The Hands & Voices Communicator – Spring 2009 – "Darth Vader Takes a Holiday"


(appeared on front page and continued on page 6)

By Ron S. Doyle, Colorado Families for Hands & Voices

Madeleine is only 22 months old, but I’m terrified of my daughter becoming a teenager. I’m not worried about her deafness—I’m worried about her shopping.

As a toddler, her consumerism is already rampant; she grabs anything within reach, persuades and cajoles with sign language, and when all else fails, she sneaks items into the cart when I’m not looking. I’m used to it. Today, when she drops a little plastic package of blueberries on the grocery store floor, exploding sweet (and bouncy!) antioxidants across the tile, I’m not surprised. I bend down, reach around my 4 month old daughter Lila (strapped to my chest via Baby Bjorn) and start scooping before Madeleine starts eating.

Here I am—stooping, scooping—when I hear a throaty chuckle over my shoulder. “Looks like Mom left the kids with Dad today!” says a thick-nosed man with crinkly eyes, to no one in particular, while squeezing a pair of Roma tomatoes.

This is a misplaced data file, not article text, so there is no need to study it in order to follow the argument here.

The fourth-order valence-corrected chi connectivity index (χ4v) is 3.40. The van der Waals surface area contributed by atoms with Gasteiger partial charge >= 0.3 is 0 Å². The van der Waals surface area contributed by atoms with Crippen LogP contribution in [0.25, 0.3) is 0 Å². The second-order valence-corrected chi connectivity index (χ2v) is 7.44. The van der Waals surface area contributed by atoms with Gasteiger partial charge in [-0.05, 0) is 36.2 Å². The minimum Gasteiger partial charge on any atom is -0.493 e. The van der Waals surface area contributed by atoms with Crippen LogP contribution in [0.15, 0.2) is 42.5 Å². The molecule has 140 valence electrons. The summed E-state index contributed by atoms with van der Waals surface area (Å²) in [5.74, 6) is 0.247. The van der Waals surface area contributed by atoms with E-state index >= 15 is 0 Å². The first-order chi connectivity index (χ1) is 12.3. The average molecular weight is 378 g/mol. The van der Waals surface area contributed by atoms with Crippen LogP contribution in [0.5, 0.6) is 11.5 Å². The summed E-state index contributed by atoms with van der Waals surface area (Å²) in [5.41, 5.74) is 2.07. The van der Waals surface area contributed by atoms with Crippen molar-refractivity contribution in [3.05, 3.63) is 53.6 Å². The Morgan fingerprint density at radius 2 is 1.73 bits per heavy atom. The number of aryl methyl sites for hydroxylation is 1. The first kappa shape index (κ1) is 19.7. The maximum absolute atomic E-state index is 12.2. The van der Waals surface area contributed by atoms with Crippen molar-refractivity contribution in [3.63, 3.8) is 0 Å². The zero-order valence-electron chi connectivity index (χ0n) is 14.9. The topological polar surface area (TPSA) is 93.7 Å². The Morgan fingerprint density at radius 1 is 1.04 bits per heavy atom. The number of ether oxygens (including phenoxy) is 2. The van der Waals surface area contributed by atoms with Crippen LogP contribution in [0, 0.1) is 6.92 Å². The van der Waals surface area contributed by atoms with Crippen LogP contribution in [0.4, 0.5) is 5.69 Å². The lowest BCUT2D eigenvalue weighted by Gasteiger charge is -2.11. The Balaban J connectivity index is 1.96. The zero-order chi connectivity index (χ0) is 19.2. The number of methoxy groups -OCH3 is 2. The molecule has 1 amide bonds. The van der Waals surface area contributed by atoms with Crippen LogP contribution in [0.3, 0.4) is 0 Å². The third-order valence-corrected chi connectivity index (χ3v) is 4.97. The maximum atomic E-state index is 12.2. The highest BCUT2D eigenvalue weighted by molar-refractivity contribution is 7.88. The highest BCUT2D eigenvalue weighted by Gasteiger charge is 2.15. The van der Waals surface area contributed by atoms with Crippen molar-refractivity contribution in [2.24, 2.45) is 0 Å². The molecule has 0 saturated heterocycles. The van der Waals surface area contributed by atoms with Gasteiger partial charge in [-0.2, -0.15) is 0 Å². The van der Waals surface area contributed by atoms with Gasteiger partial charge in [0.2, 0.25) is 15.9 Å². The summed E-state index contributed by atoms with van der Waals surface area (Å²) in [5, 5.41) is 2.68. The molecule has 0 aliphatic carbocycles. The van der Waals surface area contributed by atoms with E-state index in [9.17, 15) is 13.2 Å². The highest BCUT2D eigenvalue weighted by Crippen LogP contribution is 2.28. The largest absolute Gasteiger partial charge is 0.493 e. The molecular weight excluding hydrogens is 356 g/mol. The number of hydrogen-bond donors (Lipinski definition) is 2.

Every time I leave the house with my girls, something similar happens. Perhaps we escape the market without destroying merchandise, but rarely do we escape without some form of commentary. These aren’t the usual questions about my daughter’s cochlear implant (“Can she hear us?” or “Is that a Bluetooth headset?”) or questions regarding her hearing, not even the typical involuntary blurts of “how cute!” Instead, the responses are directed at me: heads shake in pity for me, some nod in confused awe, others cast emasculating smirks. It seems fathers aren’t supposed to do what I’m doing and society really wants me to know.

Pop culture often constructs fathers as irresponsible, insensitive, bumbling or just plain mean. We all know the classic lineup of paternal figures: Archie Bunker, Al Bundy, Homer Simpson, Darth Vader. When we hear the African proverb “it takes a village to raise a child,” why do so many assume that dad is out of town, getting drunk or slaughtering innocent Ewoks?

Fortunately, in the Deaf/deaf community, the “village” adage is a lesson well learned. Fathers, mothers, grandparents, aunts, uncles, therapists, teachers, and countless other professionals with confusing titles all must set aside their preconceived notions of society for the benefit of our children. The village that raises d/hh children sacrifices normal for successful, convenient for content. In the hustle to do what’s right for our kids, social roles start rolling around and box walls come down.